Global superbrand Dubai Duty Free is the world’s leading airport retailer and a US$1.4bn success story. Managing Director Colm McLoughlin reveals how a little Irish charm helped launch an organisation that has set an astonishing international benchmark
Consider this: at Dubai Duty Free (DDF), over one million bottles of perfume are sold airside every year. That’s enough to fill an entire football stadium.
It’s no exaggeration to say that DDF has set the benchmark for other global operators. The largest single airport retail operator in the world for the last three consecutive years, in terms of turnover, in 2010 its Dh4.66bn (US$1.27bn) income pushed Seoul Incheon and London Heathrow into second and third places in the world duty-free league table.
The story began when DDF Managing Director Colm McLoughlin arrived in Dubai in the summer of 1983 as part of a delegation from Aer Rianta – operators of duty-free at Ireland’s Shannon Airport, where the tax-free concept was born thanks to a man called Brendan O’Regan – widely considered ‘the father of duty-free’.
Shortly after the Second World War, O’Regan convinced the Irish government that the transit area at Shannon should not be considered part of the state. It wasn’t a popular argument, but he was persuasive, and as a result there was no tax levied on goods sold to international transit passengers at the airport.
Fast-forward to the early 80s when His Highness Sheikh Mohammed bin Rashid Al Maktoum, Vice President and Prime Minister of the UAE and Ruler of Dubai, was UAE Defence Minister with responsibility for Dubai’s airport. Decreeing that Dubai Airport needed to “be the best”, he began putting the enablers in place. For the upgrade plan, the Director-General in charge at the time, Mohi-Din Binhendi, had been considering a new, improved retail sales area in the airport, when he was approached by Aer Rianta.
One of the company’s managers, Michael Geoghagan, had been transiting through Dubai and read an advertisement requesting airport fire tenders. “We can’t provide the fire tenders,” thought Geoghagan, “but we could help them with a proper duty-free operation!”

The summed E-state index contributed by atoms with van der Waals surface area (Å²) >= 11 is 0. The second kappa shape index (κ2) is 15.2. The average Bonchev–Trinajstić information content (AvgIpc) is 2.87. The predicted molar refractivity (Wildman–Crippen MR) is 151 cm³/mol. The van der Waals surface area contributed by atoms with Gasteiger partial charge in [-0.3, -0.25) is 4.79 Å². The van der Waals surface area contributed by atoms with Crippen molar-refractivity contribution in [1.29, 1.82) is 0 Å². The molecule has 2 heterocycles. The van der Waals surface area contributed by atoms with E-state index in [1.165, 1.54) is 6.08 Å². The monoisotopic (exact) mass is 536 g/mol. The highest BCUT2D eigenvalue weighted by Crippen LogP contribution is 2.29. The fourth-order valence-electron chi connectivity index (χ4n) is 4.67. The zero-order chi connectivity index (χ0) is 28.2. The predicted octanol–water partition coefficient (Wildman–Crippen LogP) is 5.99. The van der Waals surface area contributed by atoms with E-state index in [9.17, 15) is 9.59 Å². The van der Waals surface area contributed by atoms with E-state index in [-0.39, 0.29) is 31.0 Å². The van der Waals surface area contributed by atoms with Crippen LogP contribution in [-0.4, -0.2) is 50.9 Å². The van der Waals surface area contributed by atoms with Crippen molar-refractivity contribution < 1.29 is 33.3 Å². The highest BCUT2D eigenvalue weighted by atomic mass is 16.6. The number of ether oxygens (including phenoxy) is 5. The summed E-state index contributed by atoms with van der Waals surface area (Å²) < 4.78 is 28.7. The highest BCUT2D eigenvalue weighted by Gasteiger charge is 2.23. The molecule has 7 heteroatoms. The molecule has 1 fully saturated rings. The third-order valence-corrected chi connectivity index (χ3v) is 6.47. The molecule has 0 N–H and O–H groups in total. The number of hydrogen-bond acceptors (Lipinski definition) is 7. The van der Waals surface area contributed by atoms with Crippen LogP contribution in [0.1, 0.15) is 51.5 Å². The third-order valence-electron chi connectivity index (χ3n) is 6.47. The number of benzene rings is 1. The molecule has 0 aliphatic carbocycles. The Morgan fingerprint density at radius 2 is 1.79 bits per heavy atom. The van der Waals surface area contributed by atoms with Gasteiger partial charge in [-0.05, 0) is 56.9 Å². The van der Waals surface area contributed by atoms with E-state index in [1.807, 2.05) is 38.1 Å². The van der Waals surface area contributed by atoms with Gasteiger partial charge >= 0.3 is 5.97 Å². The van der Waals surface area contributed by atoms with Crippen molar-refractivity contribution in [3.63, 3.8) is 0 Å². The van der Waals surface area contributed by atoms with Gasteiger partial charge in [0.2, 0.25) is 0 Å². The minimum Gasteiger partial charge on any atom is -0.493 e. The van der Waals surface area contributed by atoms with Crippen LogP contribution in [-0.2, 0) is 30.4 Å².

The Irish were clear industry leaders and, after visiting Shannon, Binhendi sensed Dubai could make duty-free into a major business. He had already spotted an energetic and knowledgeable young man, the manager of the Free Shop at Shannon, and asked for him to join the Aer Rianta team invited to Dubai to hold exploratory talks. So Colm McLoughlin joined project leader, Aer Rianta Financial Director Michael Hanrahan, and flew to Dubai for meetings in July 1983. The result: a recommendation to end the existing retail concessions at the airport and set up an in-house duty-free operation.
On December 20, 1983, the new DDF opened, offering high-end goods at value-for-money prices, with first-class service – watchwords that still drive the operation 28 years on. On that first day DDF took Dh147,000 (US$40,000) and a turnover of Dh73.5m (US$20m) was the first year target. On DDF’s 27th anniversary, 20 December 2010, sales on that day alone reached Dh66.7m (US$18.5m)!
After opening, Binhendi offered Colm McLoughlin a two-year contract to stay and run the new operation. He had impressed and was keen to take on the challenge.
McLoughlin recalls Dubai in the early 80s: “Back then the airport had 3.5 million passengers, and there were only around 200,000 people in the emirate in total.”
Today, Dubai International – DXB – is one of the world’s key aviation hubs and, in its 50th anniversary year, annual passenger numbers at the airport will power past the 50 million mark. More than 130 carriers operate at Dubai International, serving 220 destinations around the globe. Meanwhile, 260-odd awards later, DDF has become the biggest airport retailer in the world with an income well in excess of US$1bn.
Setting a global benchmark